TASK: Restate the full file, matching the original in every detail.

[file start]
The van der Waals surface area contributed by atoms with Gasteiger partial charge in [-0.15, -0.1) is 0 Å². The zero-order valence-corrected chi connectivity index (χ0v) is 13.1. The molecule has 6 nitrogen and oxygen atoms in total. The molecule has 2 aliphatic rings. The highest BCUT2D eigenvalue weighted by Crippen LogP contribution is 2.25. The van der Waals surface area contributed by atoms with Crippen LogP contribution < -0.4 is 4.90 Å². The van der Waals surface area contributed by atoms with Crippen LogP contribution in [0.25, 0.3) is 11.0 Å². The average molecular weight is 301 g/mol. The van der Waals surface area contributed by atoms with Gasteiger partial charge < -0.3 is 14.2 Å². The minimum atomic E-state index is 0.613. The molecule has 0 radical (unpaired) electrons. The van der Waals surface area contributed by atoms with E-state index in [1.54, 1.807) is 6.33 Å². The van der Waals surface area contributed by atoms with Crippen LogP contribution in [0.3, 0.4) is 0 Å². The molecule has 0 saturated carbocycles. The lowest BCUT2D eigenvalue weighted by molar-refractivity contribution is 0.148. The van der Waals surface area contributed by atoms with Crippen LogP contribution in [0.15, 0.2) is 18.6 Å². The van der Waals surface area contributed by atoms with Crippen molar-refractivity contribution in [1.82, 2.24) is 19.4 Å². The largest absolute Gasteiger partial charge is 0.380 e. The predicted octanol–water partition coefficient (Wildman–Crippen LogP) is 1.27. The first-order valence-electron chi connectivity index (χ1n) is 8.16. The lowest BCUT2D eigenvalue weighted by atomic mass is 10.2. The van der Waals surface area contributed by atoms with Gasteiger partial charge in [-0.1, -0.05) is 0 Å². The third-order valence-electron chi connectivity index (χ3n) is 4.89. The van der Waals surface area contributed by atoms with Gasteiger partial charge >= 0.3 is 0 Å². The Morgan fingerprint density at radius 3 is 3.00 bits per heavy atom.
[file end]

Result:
The van der Waals surface area contributed by atoms with Gasteiger partial charge in [-0.15, -0.1) is 0 Å². The zero-order valence-corrected chi connectivity index (χ0v) is 13.1. The molecule has 6 nitrogen and oxygen atoms in total. The molecule has 2 aliphatic rings. The highest BCUT2D eigenvalue weighted by Crippen LogP contribution is 2.25. The van der Waals surface area contributed by atoms with Crippen LogP contribution < -0.4 is 4.90 Å². The van der Waals surface area contributed by atoms with Crippen LogP contribution in [0.25, 0.3) is 11.0 Å². The average molecular weight is 301 g/mol. The van der Waals surface area contributed by atoms with Gasteiger partial charge < -0.3 is 14.2 Å². The minimum atomic E-state index is 0.613. The molecule has 0 radical (unpaired) electrons. The van der Waals surface area contributed by atoms with E-state index in [1.54, 1.807) is 6.33 Å². The van der Waals surface area contributed by atoms with Crippen LogP contribution in [0.3, 0.4) is 0 Å². The molecule has 0 saturated carbocycles. The lowest BCUT2D eigenvalue weighted by molar-refractivity contribution is 0.148. The van der Waals surface area contributed by atoms with Crippen LogP contribution in [0.15, 0.2) is 18.6 Å². The van der Waals surface area contributed by atoms with Crippen molar-refractivity contribution in [1.82, 2.24) is 19.4 Å². The largest absolute Gasteiger partial charge is 0.380 e. The predicted octanol–water partition coefficient (Wildman–Crippen LogP) is 1.27. The first-order valence-electron chi connectivity index (χ1n) is 8.16. The lowest BCUT2D eigenvalue weighted by atomic mass is 10.2. The van der Waals surface area contributed by atoms with Gasteiger partial charge in [-0.1, -0.05) is 0 Å². The third-order valence-electron chi connectivity index (χ3n) is 4.89. The van der Waals surface area contributed by atoms with Gasteiger partial charge >= 0.3 is 0 Å². The Morgan fingerprint density at radius 3 is 3.00 bits per heavy atom.